24-Hour Crisis Hotline: (877)SAFEGBC or (877)723-3422 Mental Health & Substance Abuse Issues

6502 Nursery Drive, Suite 100
Victoria, TX 77904
(361)575-0611
(800)421-8825
Fax: (361)578-5500

Nutrition
Resources
Basic InformationLatest News
Cooking With GreensHow to Make Your Own Healthy Chicken TendersMillet: A Whole Grain You Might Be OverlookingNone of Top-Selling Kids' Drinks Meet Experts' Health RecommendationsPut Safety First When Planning to Pack Food-to-GoHow to Spice Up Everyday OatmealWhat Foods Are Most Likely to Cause Acne Breakouts?Farm-to-Table Movement Goes to SchoolBarley: A Tasty Alternative to RiceCould Eating Healthier Be a Natural Antidepressant?The Slow Cooker Makes a ComebackVeggies' Popularity Is All in the NameA Cool-Season Comfort Food Without Lots of CaloriesCooking Food Changes Makeup of Gut BacteriaHow to Make Your Own Healthful SauerkrautOvercoming Your Artichoke AnxietyCan Your Eating Habits Keep Alzheimer's at Bay?Simply Offering More Vegetarian Choices Cuts Meat EatingOrganic Chicken Less Likely to Harbor a Dangerous 'Superbug'Buffalo Cauliflower: A Better Bar FoodButter or Margarine? The Latest Round in a Long-Running DebateCarnivores' Comeback: Review Supports Red Meat in DietMany U.S. Seniors Are Going Hungry, Study FindsHow to Rebalance Your Carb IntakeSeasonal Drinks With a Lighter TouchHealth Tip: Don't Eat Too Much MeatHow to Give Wild Rice an Expert TouchAHA News: Meat Alternatives Have Gone Mainstream, But How Can They Fit in Your Diet?Try Roasted Root Vegetables for a Tasty Fall DinnerAmericans Are Still Eating Too Many 'Bad' CarbsEveryday Foods for Better Blood PressureLighten Up Your Favorite Mac 'N' CheeseSmarter Snacks for Football FansFoods That Will Make You Feel Full FasterParents, Throw the Garden at Your Picky EaterStock up on These Fall SuperfoodsA Surprising New Source of Omega-3sHealth Tip: Cleaning Reusable Water BottlesWhat's the Right Balance of Fats and Carbs?Avocado Toast With a TwistFast Prep Steps for Healthier SaladsSoups Are the New SmoothiesDrink Coffee, Avoid Gallstones?AHA News: Pumpkin Pulp, Seeds Lower Blood Pressure in Rat StudyGet Spicy With Homemade No-Salt SeasoningsGoing Vegetarian Good for Your Heart, But May Up Stroke RiskA Tasty, Good-for-You Treat: Roasted GarlicDrop the Pop: Soda Tied to Higher Risk of Early Death5 Ways to Cut the Fat From Your DietGet Smart About Eggs
Questions and AnswersLinks
Related Topics

Wellness and Personal Development

Stock up on These Fall Superfoods

HealthDay News
by By Len Canter
HealthDay Reporter
Updated: Sep 18th 2019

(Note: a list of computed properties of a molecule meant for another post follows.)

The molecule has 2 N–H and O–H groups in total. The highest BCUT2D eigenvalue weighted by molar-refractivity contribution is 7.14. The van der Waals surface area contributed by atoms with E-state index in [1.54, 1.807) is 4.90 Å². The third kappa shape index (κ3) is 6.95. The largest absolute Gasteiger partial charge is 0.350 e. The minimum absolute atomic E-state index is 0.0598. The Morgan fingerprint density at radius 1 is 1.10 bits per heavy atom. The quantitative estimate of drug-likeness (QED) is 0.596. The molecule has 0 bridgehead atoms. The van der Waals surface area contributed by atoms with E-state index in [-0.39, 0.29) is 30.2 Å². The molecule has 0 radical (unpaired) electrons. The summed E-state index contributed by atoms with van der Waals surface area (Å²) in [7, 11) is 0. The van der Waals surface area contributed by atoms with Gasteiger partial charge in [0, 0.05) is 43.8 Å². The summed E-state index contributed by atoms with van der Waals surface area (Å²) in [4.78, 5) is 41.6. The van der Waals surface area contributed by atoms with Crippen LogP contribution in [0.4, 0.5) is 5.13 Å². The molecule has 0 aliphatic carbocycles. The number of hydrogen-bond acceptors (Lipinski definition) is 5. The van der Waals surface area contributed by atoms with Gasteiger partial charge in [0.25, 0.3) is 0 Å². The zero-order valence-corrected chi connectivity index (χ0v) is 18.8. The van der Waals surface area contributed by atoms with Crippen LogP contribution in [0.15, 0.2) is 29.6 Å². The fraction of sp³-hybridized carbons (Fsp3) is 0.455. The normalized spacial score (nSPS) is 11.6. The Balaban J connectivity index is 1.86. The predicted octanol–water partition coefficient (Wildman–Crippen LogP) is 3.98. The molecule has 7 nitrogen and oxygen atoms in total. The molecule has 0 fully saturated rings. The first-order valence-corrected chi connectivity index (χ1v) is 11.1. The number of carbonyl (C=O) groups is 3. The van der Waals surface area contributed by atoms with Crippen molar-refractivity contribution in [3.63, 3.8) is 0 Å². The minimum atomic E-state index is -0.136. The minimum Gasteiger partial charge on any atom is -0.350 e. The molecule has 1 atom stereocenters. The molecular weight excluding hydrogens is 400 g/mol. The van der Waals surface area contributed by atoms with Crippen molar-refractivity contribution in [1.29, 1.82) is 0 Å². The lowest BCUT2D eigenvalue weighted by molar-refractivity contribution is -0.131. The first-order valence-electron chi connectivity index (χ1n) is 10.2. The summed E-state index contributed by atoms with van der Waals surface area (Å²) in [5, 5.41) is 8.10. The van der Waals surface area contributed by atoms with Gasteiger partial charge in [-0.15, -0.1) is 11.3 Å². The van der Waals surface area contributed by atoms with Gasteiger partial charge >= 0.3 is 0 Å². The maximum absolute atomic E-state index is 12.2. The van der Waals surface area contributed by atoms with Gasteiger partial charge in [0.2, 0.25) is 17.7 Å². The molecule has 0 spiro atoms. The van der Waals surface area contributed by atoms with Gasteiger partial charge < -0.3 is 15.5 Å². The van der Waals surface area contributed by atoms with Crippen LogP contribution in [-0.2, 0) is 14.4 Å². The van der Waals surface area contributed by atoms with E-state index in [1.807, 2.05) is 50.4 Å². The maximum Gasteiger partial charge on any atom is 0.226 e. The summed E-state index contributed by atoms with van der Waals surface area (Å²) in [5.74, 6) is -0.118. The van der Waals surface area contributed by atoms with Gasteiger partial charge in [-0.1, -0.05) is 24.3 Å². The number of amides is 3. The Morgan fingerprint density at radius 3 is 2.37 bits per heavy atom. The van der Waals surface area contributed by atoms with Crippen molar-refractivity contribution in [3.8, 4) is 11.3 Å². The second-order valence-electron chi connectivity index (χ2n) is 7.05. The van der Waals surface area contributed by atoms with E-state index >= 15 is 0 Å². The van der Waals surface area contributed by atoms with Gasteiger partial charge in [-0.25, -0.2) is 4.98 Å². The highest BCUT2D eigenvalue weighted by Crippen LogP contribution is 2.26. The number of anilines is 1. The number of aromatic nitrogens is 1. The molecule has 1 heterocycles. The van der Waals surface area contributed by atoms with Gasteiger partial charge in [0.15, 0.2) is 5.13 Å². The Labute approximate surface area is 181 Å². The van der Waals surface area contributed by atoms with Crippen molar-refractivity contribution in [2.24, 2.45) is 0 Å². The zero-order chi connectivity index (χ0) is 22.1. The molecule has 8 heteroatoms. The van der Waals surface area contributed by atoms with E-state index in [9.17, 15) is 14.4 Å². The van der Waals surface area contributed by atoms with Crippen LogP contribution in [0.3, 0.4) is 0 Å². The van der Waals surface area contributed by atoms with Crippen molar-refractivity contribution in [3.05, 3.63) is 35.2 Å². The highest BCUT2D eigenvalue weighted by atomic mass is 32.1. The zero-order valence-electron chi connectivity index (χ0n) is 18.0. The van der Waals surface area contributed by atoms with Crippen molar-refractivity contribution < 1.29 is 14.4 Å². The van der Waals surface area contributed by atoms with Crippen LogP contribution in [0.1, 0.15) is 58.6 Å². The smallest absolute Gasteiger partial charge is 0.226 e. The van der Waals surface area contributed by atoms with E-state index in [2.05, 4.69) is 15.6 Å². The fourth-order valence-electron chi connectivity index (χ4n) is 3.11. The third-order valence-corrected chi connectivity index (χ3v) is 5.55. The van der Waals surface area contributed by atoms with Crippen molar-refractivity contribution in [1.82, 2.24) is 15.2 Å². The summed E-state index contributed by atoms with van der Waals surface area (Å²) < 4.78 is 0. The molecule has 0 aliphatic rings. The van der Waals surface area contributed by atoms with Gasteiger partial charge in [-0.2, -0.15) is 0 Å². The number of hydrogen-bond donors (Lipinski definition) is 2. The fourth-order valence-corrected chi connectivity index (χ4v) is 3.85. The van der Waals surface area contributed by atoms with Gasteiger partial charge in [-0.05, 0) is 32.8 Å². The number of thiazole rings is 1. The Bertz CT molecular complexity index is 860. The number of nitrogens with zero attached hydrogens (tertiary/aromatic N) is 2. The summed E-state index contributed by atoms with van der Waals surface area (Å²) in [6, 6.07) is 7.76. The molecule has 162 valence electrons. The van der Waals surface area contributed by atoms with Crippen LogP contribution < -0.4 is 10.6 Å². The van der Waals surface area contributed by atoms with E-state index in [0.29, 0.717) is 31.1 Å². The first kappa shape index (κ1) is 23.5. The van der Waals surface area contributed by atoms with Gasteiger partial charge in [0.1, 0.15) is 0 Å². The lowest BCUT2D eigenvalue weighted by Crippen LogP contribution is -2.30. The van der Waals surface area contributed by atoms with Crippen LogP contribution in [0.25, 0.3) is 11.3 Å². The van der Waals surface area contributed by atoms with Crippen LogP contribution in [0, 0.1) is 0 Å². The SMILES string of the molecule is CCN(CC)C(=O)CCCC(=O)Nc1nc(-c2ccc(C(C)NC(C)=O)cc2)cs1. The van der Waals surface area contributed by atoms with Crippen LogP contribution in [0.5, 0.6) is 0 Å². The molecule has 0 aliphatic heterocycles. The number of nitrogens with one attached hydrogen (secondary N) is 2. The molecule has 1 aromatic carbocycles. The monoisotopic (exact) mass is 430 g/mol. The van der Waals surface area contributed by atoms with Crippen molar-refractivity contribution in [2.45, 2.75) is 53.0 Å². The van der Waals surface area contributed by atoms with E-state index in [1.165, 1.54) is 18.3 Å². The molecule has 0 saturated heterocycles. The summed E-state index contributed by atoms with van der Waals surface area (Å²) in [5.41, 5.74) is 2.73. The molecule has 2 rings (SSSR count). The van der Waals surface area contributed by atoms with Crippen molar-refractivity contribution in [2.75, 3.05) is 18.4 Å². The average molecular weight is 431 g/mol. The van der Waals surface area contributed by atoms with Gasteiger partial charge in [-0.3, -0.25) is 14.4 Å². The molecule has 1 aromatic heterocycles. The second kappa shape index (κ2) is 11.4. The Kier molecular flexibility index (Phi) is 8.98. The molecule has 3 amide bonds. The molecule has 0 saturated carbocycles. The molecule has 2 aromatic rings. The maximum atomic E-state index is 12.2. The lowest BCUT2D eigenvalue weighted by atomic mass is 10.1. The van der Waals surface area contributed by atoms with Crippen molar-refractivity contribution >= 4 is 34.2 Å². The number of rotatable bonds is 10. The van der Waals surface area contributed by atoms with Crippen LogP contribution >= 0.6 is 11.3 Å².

new article illustration

WEDNESDAY, Sept. 18, 2019 (HealthDay News) -- Butternut squash, Brussels sprouts and apples are all amazing fall superfoods and the perfect reason to get cooking.

Cheap and versatile, butternut squash is loaded with fiber and vitamin A. For an easy butternut squash mash, cut the squash in half, discard the seeds and roast for about 1 hour at 350 degrees. Scoop out the flesh and mash with olive oil, chopped fresh rosemary, grated Pecorino cheese and salt.

Roasting is also a great way to prepare Brussels sprouts, rich in vitamins C and K. Cut Brussels sprouts in half and saute with some olive oil in a large skillet over high heat until lightly browned. Then bake in a preheated 400 degree oven for eight to 10 minutes. Sprinkle with balsamic vinegar and chopped hazelnuts.

Apples are a great source of hunger-busting fiber, and apples baked in a slow-cooker make for a fabulous, filling dessert that's quick to prepare.

Easy-As-Pie Baked Apples

  • 1/4 cup brown sugar
  • 1/4 cup chopped walnuts, pecans, raisins or prunes
  • 2 tablespoons butter
  • 1 teaspoon cinnamon
  • 6 Gala or Macintosh apples
  • 1/2 cup apple juice or cider
  • 2 tablespoons orange liquor (optional)

In a large bowl, mix the sugar, walnuts, butter and cinnamon to make a filling.

Using a grapefruit spoon with sharp edges, a melon baller or a small paring knife, core most of the way through each apple, leaving about 1/2-inch at the bottom. Spoon the filling into the center of each apple and place the apples in the slow cooker. Pour the apple juice or cider and the liquor, if using, into the slow cooker around the apples.

Set the slow cooker on high heat and cook 2-1/2 to 3 hours until the apples are soft and begin to collapse. Serve warm. Refrigerate leftovers for up to 3 days in an air-tight container.

Note: If you don't have a slow cooker, preheat your oven to 350 degrees, use a 7-by-11-inch casserole dish and add ingredients as described above. Cover the dish with aluminum foil and bake for 45 to 60 minutes.

Yield: 6 servings

More information

The U.S. Department of Agriculture has all kinds of resources for more on apples, from buying guides to recipes.